It was that experience in ’76 that inspired The Clash’s anthemic White Riot and the lines ‘ WHITE RIOT! I WANNA RIOT. WHITE RIOT! A RIOT OF MY OWN.’ At the time the National Front’s streetfighting racist army was laying waste wherever they marched, their leaders John Tyndall and Martin Webster were household names, and the NF was getting enough votes to suggest an electoral breakthrough might be a possibility. The potential for ‘White Riot’ to be misinterpreted then, and now too, is obvious. But the band’s intent couldn’t be clearer. Living and recording in and around the Westway, they embraced the changes this West London community had undergone since the 1950s. Caribbean music, food and fashions were as much a part of The Clash as rock and roll, Sunday roast and safety pins. They sought to share the spirit of Black defiance, not oppose it.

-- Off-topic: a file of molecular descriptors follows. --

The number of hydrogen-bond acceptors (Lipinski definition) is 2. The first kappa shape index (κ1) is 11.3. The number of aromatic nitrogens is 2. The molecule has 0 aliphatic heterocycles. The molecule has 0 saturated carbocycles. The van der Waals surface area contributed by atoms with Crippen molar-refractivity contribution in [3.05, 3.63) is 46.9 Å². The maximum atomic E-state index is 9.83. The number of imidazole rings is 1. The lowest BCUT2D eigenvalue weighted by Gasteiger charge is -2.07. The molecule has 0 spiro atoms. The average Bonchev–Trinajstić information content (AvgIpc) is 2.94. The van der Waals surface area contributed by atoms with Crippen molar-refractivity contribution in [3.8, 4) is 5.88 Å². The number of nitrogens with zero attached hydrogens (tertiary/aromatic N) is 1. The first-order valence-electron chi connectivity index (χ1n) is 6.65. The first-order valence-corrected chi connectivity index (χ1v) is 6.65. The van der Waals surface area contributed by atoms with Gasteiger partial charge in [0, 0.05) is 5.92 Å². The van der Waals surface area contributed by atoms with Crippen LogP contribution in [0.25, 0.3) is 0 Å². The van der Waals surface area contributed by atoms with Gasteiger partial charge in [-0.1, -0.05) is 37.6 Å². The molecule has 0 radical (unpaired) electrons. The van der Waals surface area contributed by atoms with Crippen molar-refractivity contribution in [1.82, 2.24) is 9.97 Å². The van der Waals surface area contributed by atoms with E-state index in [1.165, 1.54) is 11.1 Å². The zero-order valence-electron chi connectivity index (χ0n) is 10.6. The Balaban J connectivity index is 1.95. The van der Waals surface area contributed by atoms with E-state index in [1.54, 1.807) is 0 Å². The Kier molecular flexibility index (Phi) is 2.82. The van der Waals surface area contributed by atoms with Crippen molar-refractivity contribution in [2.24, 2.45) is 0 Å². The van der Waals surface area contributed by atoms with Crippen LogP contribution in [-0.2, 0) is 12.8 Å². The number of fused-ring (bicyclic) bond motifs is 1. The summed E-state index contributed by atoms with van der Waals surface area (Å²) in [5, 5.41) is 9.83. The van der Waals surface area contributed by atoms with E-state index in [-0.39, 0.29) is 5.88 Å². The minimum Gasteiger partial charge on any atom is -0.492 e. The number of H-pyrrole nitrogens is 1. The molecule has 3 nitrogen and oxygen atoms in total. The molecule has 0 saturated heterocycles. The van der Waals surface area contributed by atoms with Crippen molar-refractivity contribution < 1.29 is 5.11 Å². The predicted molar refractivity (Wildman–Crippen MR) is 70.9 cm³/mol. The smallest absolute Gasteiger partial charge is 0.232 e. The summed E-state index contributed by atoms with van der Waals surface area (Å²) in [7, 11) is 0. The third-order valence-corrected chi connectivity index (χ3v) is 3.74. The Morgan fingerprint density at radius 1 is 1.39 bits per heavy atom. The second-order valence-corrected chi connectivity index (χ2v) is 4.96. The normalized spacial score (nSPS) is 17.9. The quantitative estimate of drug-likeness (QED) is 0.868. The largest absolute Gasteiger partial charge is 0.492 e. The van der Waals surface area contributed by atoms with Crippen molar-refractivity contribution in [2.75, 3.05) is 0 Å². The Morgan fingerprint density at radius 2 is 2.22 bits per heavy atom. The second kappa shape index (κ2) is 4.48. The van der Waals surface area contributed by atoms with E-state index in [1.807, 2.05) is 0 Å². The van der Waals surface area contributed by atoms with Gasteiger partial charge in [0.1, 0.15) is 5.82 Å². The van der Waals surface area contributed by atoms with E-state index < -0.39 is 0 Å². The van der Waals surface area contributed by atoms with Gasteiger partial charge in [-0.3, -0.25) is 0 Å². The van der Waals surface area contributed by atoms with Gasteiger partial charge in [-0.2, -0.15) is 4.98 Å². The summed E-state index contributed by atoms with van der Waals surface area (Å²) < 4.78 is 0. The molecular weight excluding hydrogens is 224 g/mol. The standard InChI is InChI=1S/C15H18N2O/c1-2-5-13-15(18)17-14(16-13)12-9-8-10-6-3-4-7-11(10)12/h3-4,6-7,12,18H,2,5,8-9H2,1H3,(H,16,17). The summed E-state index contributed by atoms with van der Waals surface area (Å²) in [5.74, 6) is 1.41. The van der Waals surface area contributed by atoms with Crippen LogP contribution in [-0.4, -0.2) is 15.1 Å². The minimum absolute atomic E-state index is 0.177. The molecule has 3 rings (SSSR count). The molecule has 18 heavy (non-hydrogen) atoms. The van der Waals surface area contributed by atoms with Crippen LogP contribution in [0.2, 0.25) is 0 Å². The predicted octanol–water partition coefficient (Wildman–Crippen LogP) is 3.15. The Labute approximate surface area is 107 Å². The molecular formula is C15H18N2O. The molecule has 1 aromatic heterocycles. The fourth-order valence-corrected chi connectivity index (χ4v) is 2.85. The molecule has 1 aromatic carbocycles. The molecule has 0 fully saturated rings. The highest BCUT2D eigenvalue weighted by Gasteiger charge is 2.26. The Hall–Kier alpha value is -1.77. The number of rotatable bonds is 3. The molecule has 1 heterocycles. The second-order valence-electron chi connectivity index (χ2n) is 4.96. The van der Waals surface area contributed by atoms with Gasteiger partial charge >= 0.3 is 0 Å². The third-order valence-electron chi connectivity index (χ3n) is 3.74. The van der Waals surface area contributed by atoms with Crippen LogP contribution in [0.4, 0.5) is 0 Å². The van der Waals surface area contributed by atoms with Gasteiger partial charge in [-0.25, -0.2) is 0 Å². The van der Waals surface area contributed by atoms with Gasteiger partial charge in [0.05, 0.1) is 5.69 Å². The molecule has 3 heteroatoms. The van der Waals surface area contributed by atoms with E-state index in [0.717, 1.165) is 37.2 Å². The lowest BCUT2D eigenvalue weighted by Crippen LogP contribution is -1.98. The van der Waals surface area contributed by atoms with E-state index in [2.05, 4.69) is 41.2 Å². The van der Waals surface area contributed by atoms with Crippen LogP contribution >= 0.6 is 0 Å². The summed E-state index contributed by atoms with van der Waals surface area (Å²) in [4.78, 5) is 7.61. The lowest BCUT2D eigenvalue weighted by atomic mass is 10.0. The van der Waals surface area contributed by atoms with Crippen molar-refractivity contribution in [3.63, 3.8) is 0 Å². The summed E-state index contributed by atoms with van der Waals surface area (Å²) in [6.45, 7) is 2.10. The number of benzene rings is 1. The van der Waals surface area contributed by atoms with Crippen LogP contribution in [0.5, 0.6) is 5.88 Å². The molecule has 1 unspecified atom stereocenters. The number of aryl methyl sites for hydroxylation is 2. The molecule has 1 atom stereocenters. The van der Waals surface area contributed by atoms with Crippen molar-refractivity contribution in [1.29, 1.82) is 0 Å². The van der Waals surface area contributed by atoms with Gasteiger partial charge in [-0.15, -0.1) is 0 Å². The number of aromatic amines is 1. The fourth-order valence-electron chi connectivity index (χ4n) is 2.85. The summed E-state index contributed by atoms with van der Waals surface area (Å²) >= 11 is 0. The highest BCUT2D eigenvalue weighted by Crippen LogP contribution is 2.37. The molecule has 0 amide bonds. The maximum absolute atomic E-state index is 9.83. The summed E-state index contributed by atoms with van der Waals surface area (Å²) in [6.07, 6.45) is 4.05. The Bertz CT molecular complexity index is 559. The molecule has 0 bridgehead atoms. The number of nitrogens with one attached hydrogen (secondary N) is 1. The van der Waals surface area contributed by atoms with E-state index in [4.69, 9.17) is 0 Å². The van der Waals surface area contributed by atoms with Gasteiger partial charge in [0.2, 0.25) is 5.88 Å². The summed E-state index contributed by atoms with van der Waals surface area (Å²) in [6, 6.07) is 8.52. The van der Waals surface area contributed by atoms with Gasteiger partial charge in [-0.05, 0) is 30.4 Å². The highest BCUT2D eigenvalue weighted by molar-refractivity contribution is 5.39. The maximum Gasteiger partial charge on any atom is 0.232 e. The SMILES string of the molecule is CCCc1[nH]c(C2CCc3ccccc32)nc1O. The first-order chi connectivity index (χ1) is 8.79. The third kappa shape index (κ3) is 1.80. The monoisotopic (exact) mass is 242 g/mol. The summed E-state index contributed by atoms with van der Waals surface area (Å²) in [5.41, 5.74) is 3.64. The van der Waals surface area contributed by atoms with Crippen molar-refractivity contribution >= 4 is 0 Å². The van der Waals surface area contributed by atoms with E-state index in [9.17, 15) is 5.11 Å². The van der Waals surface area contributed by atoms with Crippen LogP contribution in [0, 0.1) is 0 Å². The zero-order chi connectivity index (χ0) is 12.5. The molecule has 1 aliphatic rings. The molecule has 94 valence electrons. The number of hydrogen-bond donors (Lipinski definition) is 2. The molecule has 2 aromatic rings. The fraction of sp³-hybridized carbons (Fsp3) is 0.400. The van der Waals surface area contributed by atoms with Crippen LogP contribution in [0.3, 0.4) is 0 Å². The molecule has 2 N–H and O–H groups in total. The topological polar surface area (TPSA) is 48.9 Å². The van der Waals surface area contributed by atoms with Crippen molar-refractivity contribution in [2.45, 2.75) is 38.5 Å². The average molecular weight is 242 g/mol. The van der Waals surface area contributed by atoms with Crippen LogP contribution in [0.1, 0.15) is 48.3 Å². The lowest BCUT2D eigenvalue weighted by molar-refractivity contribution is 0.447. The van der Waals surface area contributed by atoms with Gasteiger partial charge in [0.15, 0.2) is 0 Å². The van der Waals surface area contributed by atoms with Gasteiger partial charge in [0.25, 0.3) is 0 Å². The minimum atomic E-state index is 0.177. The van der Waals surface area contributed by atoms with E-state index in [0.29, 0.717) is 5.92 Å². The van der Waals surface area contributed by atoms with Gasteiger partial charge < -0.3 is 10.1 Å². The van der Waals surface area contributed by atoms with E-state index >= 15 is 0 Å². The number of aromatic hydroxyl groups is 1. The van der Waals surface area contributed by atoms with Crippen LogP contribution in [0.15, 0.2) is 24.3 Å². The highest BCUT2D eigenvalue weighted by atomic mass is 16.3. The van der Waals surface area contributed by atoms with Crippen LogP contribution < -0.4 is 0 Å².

All the power is in the hands
Of people rich enough to buy it,
While we walk the streets
Too chicken to even try it.
And everybody does what they’re told to
And everybody eats supermarket soul food!

A year after the album’s release, The Clash headlined the first Rock against Racism carnival in London’s Victoria Park. The dayglo politics of this musical culture of resistance fitted perfectly with the agitprop look and lyrics of the band, as it did with Polly Styrene of X-Ray Spex’s punk feminism, Tom Robinson’s liberatory Sing If You’re Glad to be Gay, and Birmingham’s Steel Pulse with tales of a Handsworth Revolution. This wasn’t just a line up that commercial promoters in ’78 would die for, it was a platform to challenge prejudice both without and within that we could dance to. In her book 1988 The New Wave Punk Rock Explosion, Caroline Coon predicted of The Clash that "their acute awareness, and ability to articulate the essence of the era which inspires their music, will make their contribution to the history of rock of lasting significance. Happy times are here again."